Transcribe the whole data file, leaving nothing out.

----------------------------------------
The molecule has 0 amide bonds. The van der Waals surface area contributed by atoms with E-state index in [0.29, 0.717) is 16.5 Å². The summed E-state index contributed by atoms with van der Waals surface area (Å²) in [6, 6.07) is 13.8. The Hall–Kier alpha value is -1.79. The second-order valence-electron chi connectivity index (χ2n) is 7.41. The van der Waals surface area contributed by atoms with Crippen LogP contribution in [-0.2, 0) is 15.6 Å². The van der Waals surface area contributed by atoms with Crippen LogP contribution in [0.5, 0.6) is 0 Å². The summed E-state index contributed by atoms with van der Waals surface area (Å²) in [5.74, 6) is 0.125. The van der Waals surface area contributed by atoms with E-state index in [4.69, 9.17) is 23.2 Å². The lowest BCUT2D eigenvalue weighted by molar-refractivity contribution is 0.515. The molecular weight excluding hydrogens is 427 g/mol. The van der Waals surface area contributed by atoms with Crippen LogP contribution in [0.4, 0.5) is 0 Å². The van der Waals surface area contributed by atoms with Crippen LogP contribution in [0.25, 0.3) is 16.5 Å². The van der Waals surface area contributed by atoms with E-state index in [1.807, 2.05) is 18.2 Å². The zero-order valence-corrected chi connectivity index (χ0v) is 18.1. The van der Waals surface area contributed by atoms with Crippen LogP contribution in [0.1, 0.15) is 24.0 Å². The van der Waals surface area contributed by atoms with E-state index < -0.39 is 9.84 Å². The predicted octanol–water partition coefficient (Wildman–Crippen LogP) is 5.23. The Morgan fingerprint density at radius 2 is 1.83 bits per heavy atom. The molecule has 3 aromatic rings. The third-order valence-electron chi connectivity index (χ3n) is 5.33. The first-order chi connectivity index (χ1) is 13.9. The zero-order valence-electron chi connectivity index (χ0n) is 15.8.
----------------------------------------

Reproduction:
The molecule has 0 amide bonds. The van der Waals surface area contributed by atoms with E-state index in [0.29, 0.717) is 16.5 Å². The summed E-state index contributed by atoms with van der Waals surface area (Å²) in [6, 6.07) is 13.8. The Hall–Kier alpha value is -1.79. The second-order valence-electron chi connectivity index (χ2n) is 7.41. The van der Waals surface area contributed by atoms with Crippen LogP contribution in [-0.2, 0) is 15.6 Å². The van der Waals surface area contributed by atoms with Crippen LogP contribution in [0.5, 0.6) is 0 Å². The summed E-state index contributed by atoms with van der Waals surface area (Å²) in [5.74, 6) is 0.125. The van der Waals surface area contributed by atoms with E-state index in [4.69, 9.17) is 23.2 Å². The lowest BCUT2D eigenvalue weighted by molar-refractivity contribution is 0.515. The molecular weight excluding hydrogens is 427 g/mol. The van der Waals surface area contributed by atoms with Crippen LogP contribution in [0.4, 0.5) is 0 Å². The van der Waals surface area contributed by atoms with Crippen LogP contribution in [0.25, 0.3) is 16.5 Å². The van der Waals surface area contributed by atoms with E-state index in [1.807, 2.05) is 18.2 Å². The zero-order valence-corrected chi connectivity index (χ0v) is 18.1. The van der Waals surface area contributed by atoms with Crippen LogP contribution in [0.1, 0.15) is 24.0 Å². The van der Waals surface area contributed by atoms with E-state index < -0.39 is 9.84 Å². The predicted octanol–water partition coefficient (Wildman–Crippen LogP) is 5.23. The Morgan fingerprint density at radius 2 is 1.83 bits per heavy atom. The molecule has 3 aromatic rings. The third-order valence-electron chi connectivity index (χ3n) is 5.33. The first-order chi connectivity index (χ1) is 13.9. The zero-order valence-electron chi connectivity index (χ0n) is 15.8.